She had been a quick study on the trail-running scene, but her rise was based on the same passionately meticulous approach she’d taken to everything in life, from becoming a standout tennis player in high school and college, to studying chemistry as an undergrad and eventually earning a master’s degree in neuroscience. She loved rigorous challenges, just so long as she could manage them with a thoughtful, almost diagnostic methodology.
It was something that her parents, both professors at Colorado State University (CSU), had instilled in her at a young age, along with a love of adventuring in the great outdoors. (On a career day as a 6-year-old in kindergarten, she announced that she was going to get a Ph.D. in entomology so she could study insects for a living.) She started running as a stress-relieving outlet in grad school but soon found the transcendent vibe of running steep trails touched her soul and believed it contributed to her becoming the best version of herself.
“When she first started trail running, I had no idea about the technicality and difficulty of the races she was entering,” says her mom, Glenda Taton-Allen, who teaches and conducts research at CSU’s veterinary parasitology lab. “It was a shock when I really understood what she was doing, but that’s how Hillary does things. She goes into things with a full head of steam, but she does it very analytically and really wraps her mind around it. And that’s how she had to approach her recovery, too.”
Allen was facing a gruelingly long rehab that included hundreds of hours of physical therapy, monotonous strengthening drills and pool exercises. But her comeback from her physical demise also required the typically jovial Allen to overcome penetratingly despondent moments and deep-rooted depression from not being able to run and move freely.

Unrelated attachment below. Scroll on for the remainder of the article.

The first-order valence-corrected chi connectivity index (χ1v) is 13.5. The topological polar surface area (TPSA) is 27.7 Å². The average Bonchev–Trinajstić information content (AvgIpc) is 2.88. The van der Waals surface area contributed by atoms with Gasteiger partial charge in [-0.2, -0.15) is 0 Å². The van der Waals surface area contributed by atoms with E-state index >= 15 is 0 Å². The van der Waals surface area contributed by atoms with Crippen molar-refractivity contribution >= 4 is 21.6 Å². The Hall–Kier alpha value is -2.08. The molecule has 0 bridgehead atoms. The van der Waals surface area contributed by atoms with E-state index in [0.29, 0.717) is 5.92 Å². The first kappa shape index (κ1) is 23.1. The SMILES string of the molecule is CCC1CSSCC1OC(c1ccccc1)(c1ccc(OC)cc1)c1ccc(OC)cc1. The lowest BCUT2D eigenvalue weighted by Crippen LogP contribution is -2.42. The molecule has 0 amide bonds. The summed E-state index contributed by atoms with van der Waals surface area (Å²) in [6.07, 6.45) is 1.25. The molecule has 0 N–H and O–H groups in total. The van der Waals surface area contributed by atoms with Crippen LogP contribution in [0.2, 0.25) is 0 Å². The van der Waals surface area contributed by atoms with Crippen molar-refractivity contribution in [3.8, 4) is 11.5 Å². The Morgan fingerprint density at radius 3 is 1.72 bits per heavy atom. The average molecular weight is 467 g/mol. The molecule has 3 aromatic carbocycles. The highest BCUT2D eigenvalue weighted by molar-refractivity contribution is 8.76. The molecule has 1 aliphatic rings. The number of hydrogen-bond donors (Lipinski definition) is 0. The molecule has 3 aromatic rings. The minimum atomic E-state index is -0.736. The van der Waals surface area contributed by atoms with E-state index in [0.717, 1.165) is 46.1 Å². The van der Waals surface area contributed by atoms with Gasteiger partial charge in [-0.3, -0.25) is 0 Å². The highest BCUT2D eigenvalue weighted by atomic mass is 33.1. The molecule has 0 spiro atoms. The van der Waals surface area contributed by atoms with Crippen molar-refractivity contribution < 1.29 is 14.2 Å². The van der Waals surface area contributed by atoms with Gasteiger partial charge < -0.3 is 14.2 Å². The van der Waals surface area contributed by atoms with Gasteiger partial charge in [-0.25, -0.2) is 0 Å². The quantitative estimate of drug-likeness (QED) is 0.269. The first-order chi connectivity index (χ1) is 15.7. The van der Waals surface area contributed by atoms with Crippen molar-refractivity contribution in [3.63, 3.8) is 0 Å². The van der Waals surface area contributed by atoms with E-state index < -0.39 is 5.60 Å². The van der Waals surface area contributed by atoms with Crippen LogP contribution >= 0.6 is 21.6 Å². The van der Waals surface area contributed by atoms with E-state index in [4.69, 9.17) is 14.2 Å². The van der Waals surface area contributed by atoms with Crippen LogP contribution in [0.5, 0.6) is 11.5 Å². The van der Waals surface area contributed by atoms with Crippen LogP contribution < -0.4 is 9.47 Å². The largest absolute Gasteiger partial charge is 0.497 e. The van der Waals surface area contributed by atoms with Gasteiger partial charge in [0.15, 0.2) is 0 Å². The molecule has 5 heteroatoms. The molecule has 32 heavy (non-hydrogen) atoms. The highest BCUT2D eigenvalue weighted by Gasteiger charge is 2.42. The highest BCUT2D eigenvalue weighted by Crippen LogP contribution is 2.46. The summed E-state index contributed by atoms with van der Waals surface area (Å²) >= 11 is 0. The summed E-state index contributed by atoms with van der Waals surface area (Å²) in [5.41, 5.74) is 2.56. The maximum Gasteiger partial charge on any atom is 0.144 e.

True to form, she dug deep, and, with the help of renowned psychotherapist Timothy Tate, worked through the mental and emotional trauma of the ordeal, found the courage to believe in herself again. With painstaking dedication, she employed the same relentlessness that helped become one of the world’s top mountain runners and came out the other side, albeit with a lot of gnarly scars to forever remind her of what she had been through.
Miraculously, just 11 months after her accident in Norway, she not only lined up to run the Broken Arrow Vertical K race in Lake Tahoe, California, last June, but she was fit enough to finish second. The next day, she ran the technical 52K race against a strong field of American women and placed sixth.
She’s tough as nails, but it’s more that she’s so unyielding and methodical about how she trains and approaches steep mountains.
A week later, though, she stood on the starting line of the Lavaredo Ultra Trail 48K Race in Cortina, Italy, still crippled by fear.
“Before that race, I had horrible jitters of nervousness on the starting line,” she recalls. “I was scared, wondering if I was still an elite runner.”
Doubts aside, she won that race in 5:19:20. Although it wasn’t as competitive as the 120K or 80K races, followers of the sport relished in her return to racing.
“She’s tough as nails, but it’s more that she’s so unyielding and methodical about how she trains and approaches steep mountains,” said Leo Lesperance, a Boulder friend and occasional training partner. “For her to come back from those injuries less than a year later and, not only race, but to race competitively is amazing but it’s definitely not shocking, either.”
Back into the Abyss
Yet despite the massive comeback she made in the first year, she was far from 100 percent. She was still experiencing pain in her right foot through last fall, and, all of the rehab and strength training she had put in notwithstanding, her left ankle was decidedly weak with limited range of motion. Although her success motivated her to train hard through the winter, she knew deep inside she wasn’t 100 percent mentally, either.
Still, she charged into 2019 full of optimism, planning a full schedule of races, inking a book deal, signing up to give a TEDx Talk and immersing herself in training. But then, just as she was getting fitter and stronger, she was met with another devastating low point. Early one crisp, snowy winter morning in Boulder, she ventured up and down the steep, technical Mt. Sanitas trail. On the way back, she slipped on a snowy sidewalk and crashed to the ground, feeling an awkward snap in her right ankle.